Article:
It is time for another blog post from everyone’s favourite spouter of near incomprehensible things! This time we go low by exploiting pop culture for the sake of clicks – while my ulterior motive is to talk about mythical creatures and etymology, I will cunningly grab your attention by commencing this blog post with talking about Stranger Things.
Yay! Stranger Things! Netflix! Pop culture! Shouting random things!
Have you watched Stranger Things? Since you’re reading this on my blog, you have connection to the internet, so chances are that you have. Just in case though, or if you need a refresher, the show starts with our intrepid heroes playing a game of old-school Dungeons & Dragons. In the game, they face a horrible foe: Demogorgon, the Prince of Demons.
This handsome fellow. Fair use, https://en.wikipedia.org/w/index.php?curid=33643500
D&D is full of creatures like the Demogorgon, potential enemies for the players to defeat. I think this is the only one with dual monkey heads, though – D&D has come a long way since the 80’s in learning what is scary and what is perhaps a little nonsensical. In this case, the name also looks a bit nonsensical, at least to me; demos in Greek means people, but the Gorgons were terrible creatures whose gaze turned men to stone (by now, the name Medusa should ring a bell). So how did this fiend Demogorgon come to be incorporated as a fearsome demon in D&D? Simply a case of words put together arbitrarily that sounded fearsome, or is there some deeper legend to it? Strangely enough, the answer is a bit of both.
As with just about every type of creature in D&D, the creators turned to folklore and myths for inspiration. The same is the case with Demogorgon, who is mentioned in several texts throughout European literature. One example I have come across is in Milton’s Paradise Lost from 1667:
“… and by them stood Orcus and Ades, and the dread name Of Demogorgon…”
But it is found in the works of many other writers as well, making it seem like an established character of the Classical pantheons along with the gods, the muses, and other such beings often invoked in literature. If we continue to trace the origin of Demogorgon, however, we stumble upon a curious fact. Unlike these other beings, whose origins are prehistorical, it is possible to pinpoint the very birth of Demogorgon.
We have to go back almost two thousand years. It is not a new thing to have academic scholars write dissertations about writers and poets; this took place in Roman times as well, and thanks to a bunch of monks in various monasteries making copies by hand, a number of these commentaries survive until this day. Of course, the monks focused on commentaries dealing with their own favourites, and in medieval times, one of the most highly regarded poets was a Roman named Statius.
This handsome fellow.
By Erasmo di Valvasone (1523 – 1593) - La Tebaide di Publio Papinio Stazi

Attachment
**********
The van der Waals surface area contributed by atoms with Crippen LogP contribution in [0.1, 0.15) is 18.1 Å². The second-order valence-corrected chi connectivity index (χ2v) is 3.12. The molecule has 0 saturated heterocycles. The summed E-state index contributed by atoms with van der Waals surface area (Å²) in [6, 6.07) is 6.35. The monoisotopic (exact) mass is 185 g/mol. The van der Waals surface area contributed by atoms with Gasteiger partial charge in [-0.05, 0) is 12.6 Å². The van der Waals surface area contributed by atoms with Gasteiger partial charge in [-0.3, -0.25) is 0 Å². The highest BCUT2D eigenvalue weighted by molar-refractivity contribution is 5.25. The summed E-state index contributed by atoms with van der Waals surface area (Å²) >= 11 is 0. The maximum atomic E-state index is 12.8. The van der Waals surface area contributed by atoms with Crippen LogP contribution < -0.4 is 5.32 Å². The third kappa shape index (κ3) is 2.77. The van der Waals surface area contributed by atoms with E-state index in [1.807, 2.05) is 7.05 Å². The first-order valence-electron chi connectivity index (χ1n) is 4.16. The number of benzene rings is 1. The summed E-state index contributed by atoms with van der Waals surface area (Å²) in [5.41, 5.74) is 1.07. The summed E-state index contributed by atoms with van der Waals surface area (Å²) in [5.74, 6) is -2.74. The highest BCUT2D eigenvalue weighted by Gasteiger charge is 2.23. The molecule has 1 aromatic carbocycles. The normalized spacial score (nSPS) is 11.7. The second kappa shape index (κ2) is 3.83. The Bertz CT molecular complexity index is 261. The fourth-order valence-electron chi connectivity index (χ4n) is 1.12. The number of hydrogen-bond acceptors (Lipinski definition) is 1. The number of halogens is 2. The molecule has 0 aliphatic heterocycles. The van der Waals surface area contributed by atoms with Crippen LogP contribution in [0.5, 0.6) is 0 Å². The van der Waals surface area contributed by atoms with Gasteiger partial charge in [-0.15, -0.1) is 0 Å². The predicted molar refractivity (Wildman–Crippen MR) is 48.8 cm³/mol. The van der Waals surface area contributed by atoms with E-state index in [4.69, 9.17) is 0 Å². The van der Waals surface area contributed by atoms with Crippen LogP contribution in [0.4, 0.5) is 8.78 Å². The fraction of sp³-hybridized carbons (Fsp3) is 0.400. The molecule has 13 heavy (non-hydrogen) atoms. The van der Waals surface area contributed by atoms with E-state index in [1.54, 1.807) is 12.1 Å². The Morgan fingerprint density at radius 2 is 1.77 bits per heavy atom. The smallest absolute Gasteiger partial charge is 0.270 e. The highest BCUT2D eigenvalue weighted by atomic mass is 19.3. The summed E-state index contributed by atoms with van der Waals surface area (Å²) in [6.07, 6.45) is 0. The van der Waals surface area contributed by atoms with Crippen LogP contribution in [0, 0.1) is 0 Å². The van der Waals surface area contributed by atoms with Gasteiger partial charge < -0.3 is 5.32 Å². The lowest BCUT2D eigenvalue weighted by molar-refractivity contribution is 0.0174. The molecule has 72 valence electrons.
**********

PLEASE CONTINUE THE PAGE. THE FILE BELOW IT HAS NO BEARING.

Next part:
In one poem, called Thebaid, Statius mentions the supreme being of the three worlds (presumably Earth, Air, and Aether, the regions inhabited by Men, Daemons, and Gods, respectively). Several hundred years later, another fellow named Lactantius wrote a commentary on Thebaid. As said above, medieval scholars loved themselves some Statius and naturally had a hankering for commentaries on his work, so Lactantius’ commentary was copied by the monks for preservation and dissemination. It is in some of these copies of the manuscript that we encounter the name Demogorgon, also written as Demogorgona in some versions.
This part of the commentary, where the name Demogorgon makes its entrance, is where Lactantius discusses the passage I referred to above – Statius mentions the supreme being of the three worlds, and Lactantius explains that this supreme being is the Demogorgon, whose name it is not permitted to know (notice the echo of this in Milton above, who refers to Demogorgon as “the dread name”). This is the first time ever that the name Demogorgon appears anywhere. But where did it come from before that? The answer is nowhere.
What Lactantius actually wrote was, most likely, Demiourgon, a grammatical form of Demiourgos. Demiourgos is Greek and means something akin to “craftsman”, i.e. the creator god who crafted the three worlds (and is thus supreme to all of them). This explanation is supported by other versions of the manuscript.
So there you have it. A long time ago, some monk, probably with lacking knowledge of Greek and possibly poor eyesight or working with a manuscript that was hard to read, transcribed a manuscript incorrectly and wrote Demogorgon instead of Demiourgon. What can we learn from this, other than the importance of proofreading? Give it enough time, in this case about a millennium, and you can make a Netflix show out of anything, even if it is just a spelling error.